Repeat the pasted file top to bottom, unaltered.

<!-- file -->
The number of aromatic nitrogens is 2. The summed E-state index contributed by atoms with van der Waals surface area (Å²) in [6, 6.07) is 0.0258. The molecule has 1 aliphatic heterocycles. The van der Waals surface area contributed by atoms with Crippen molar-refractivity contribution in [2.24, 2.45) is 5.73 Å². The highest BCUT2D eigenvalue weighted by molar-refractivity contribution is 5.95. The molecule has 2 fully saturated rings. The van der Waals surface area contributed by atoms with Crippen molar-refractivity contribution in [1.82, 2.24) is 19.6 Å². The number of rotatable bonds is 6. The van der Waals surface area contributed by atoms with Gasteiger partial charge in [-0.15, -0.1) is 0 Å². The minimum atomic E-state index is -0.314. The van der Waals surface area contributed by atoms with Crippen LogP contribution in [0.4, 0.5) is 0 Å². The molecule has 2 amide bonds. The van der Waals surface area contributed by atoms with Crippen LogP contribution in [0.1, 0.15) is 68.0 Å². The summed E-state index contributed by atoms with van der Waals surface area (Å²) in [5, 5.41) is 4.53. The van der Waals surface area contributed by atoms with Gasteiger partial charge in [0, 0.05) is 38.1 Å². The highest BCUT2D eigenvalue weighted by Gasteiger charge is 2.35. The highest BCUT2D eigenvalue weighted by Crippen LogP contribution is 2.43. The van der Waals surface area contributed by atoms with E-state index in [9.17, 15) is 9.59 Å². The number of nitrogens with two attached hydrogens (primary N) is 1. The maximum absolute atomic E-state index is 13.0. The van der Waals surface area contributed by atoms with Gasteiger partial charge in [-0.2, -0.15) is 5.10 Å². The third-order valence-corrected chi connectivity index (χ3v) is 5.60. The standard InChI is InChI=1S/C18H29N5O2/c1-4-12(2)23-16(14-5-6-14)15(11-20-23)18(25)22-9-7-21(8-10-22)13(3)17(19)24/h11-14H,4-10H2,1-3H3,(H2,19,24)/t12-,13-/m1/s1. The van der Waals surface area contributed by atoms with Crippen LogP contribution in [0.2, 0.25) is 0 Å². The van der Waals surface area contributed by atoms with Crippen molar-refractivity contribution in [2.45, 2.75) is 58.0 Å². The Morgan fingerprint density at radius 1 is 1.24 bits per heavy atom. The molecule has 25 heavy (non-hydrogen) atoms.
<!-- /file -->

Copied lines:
The number of aromatic nitrogens is 2. The summed E-state index contributed by atoms with van der Waals surface area (Å²) in [6, 6.07) is 0.0258. The molecule has 1 aliphatic heterocycles. The van der Waals surface area contributed by atoms with Crippen molar-refractivity contribution in [2.24, 2.45) is 5.73 Å². The highest BCUT2D eigenvalue weighted by molar-refractivity contribution is 5.95. The molecule has 2 fully saturated rings. The van der Waals surface area contributed by atoms with Crippen molar-refractivity contribution in [1.82, 2.24) is 19.6 Å². The number of rotatable bonds is 6. The van der Waals surface area contributed by atoms with Gasteiger partial charge in [-0.15, -0.1) is 0 Å². The minimum atomic E-state index is -0.314. The van der Waals surface area contributed by atoms with Crippen LogP contribution in [0.4, 0.5) is 0 Å². The molecule has 2 amide bonds. The van der Waals surface area contributed by atoms with Crippen LogP contribution in [0.1, 0.15) is 68.0 Å². The summed E-state index contributed by atoms with van der Waals surface area (Å²) in [5, 5.41) is 4.53. The van der Waals surface area contributed by atoms with Gasteiger partial charge in [0, 0.05) is 38.1 Å². The highest BCUT2D eigenvalue weighted by Gasteiger charge is 2.35. The highest BCUT2D eigenvalue weighted by Crippen LogP contribution is 2.43. The van der Waals surface area contributed by atoms with E-state index in [9.17, 15) is 9.59 Å². The number of nitrogens with two attached hydrogens (primary N) is 1. The maximum absolute atomic E-state index is 13.0. The van der Waals surface area contributed by atoms with Gasteiger partial charge in [-0.2, -0.15) is 5.10 Å². The third-order valence-corrected chi connectivity index (χ3v) is 5.60. The standard InChI is InChI=1S/C18H29N5O2/c1-4-12(2)23-16(14-5-6-14)15(11-20-23)18(25)22-9-7-21(8-10-22)13(3)17(19)24/h11-14H,4-10H2,1-3H3,(H2,19,24)/t12-,13-/m1/s1. The van der Waals surface area contributed by atoms with Crippen LogP contribution in [0.2, 0.25) is 0 Å². The van der Waals surface area contributed by atoms with Crippen molar-refractivity contribution in [2.45, 2.75) is 58.0 Å². The Morgan fingerprint density at radius 1 is 1.24 bits per heavy atom. The molecule has 25 heavy (non-hydrogen) atoms.